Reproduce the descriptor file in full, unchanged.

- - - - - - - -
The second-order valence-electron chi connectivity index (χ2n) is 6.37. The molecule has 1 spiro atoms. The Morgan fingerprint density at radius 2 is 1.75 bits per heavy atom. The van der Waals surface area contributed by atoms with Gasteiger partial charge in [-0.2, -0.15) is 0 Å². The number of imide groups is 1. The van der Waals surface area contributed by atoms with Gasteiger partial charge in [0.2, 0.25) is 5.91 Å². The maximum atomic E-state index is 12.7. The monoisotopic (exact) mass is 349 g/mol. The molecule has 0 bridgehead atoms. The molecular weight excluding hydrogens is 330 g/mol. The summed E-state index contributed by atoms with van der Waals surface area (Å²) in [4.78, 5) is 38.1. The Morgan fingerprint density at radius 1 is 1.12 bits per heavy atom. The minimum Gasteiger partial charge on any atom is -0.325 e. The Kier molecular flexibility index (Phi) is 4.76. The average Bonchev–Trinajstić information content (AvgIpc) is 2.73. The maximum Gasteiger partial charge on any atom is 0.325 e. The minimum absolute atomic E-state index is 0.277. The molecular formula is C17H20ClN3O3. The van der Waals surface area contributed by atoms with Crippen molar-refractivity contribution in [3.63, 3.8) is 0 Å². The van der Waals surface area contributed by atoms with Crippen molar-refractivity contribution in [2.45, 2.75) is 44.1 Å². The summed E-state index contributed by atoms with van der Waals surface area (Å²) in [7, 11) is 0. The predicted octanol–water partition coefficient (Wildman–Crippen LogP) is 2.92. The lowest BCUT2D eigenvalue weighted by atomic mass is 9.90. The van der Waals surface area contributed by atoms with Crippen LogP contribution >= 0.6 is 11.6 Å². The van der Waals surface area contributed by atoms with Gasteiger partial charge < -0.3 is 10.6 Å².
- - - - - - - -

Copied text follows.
The second-order valence-electron chi connectivity index (χ2n) is 6.37. The molecule has 1 spiro atoms. The Morgan fingerprint density at radius 2 is 1.75 bits per heavy atom. The van der Waals surface area contributed by atoms with Gasteiger partial charge in [-0.2, -0.15) is 0 Å². The number of imide groups is 1. The van der Waals surface area contributed by atoms with Gasteiger partial charge in [0.2, 0.25) is 5.91 Å². The maximum atomic E-state index is 12.7. The monoisotopic (exact) mass is 349 g/mol. The molecule has 0 bridgehead atoms. The molecular weight excluding hydrogens is 330 g/mol. The summed E-state index contributed by atoms with van der Waals surface area (Å²) in [4.78, 5) is 38.1. The Morgan fingerprint density at radius 1 is 1.12 bits per heavy atom. The minimum Gasteiger partial charge on any atom is -0.325 e. The Kier molecular flexibility index (Phi) is 4.76. The average Bonchev–Trinajstić information content (AvgIpc) is 2.73. The maximum Gasteiger partial charge on any atom is 0.325 e. The minimum absolute atomic E-state index is 0.277. The molecular formula is C17H20ClN3O3. The van der Waals surface area contributed by atoms with Crippen molar-refractivity contribution in [3.63, 3.8) is 0 Å². The van der Waals surface area contributed by atoms with Crippen molar-refractivity contribution in [2.45, 2.75) is 44.1 Å². The summed E-state index contributed by atoms with van der Waals surface area (Å²) in [7, 11) is 0. The predicted octanol–water partition coefficient (Wildman–Crippen LogP) is 2.92. The lowest BCUT2D eigenvalue weighted by atomic mass is 9.90. The van der Waals surface area contributed by atoms with Crippen LogP contribution >= 0.6 is 11.6 Å². The van der Waals surface area contributed by atoms with Gasteiger partial charge < -0.3 is 10.6 Å².